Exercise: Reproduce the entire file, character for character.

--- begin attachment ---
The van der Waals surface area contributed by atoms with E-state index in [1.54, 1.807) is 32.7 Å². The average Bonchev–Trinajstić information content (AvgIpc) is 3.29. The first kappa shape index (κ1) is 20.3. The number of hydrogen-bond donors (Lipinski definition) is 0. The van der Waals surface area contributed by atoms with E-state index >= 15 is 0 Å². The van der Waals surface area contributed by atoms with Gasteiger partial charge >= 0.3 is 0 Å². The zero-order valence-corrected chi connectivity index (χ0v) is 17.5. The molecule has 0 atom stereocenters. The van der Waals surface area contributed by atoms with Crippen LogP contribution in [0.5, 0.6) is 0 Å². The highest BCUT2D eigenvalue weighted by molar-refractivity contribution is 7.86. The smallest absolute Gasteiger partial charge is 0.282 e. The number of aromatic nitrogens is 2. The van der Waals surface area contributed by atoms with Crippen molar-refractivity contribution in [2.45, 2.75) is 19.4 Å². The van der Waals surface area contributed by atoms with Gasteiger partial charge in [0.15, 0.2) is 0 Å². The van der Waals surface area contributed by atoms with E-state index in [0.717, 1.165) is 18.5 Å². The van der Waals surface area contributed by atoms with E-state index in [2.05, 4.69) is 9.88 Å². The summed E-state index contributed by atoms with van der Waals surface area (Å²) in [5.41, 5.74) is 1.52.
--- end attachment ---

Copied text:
The van der Waals surface area contributed by atoms with E-state index in [1.54, 1.807) is 32.7 Å². The average Bonchev–Trinajstić information content (AvgIpc) is 3.29. The first kappa shape index (κ1) is 20.3. The number of hydrogen-bond donors (Lipinski definition) is 0. The van der Waals surface area contributed by atoms with E-state index >= 15 is 0 Å². The van der Waals surface area contributed by atoms with Gasteiger partial charge >= 0.3 is 0 Å². The zero-order valence-corrected chi connectivity index (χ0v) is 17.5. The molecule has 0 atom stereocenters. The van der Waals surface area contributed by atoms with Crippen LogP contribution in [0.5, 0.6) is 0 Å². The highest BCUT2D eigenvalue weighted by molar-refractivity contribution is 7.86. The smallest absolute Gasteiger partial charge is 0.282 e. The number of aromatic nitrogens is 2. The van der Waals surface area contributed by atoms with Crippen molar-refractivity contribution in [2.45, 2.75) is 19.4 Å². The van der Waals surface area contributed by atoms with Gasteiger partial charge in [0.15, 0.2) is 0 Å². The van der Waals surface area contributed by atoms with E-state index in [0.717, 1.165) is 18.5 Å². The van der Waals surface area contributed by atoms with E-state index in [2.05, 4.69) is 9.88 Å². The summed E-state index contributed by atoms with van der Waals surface area (Å²) in [5.41, 5.74) is 1.52.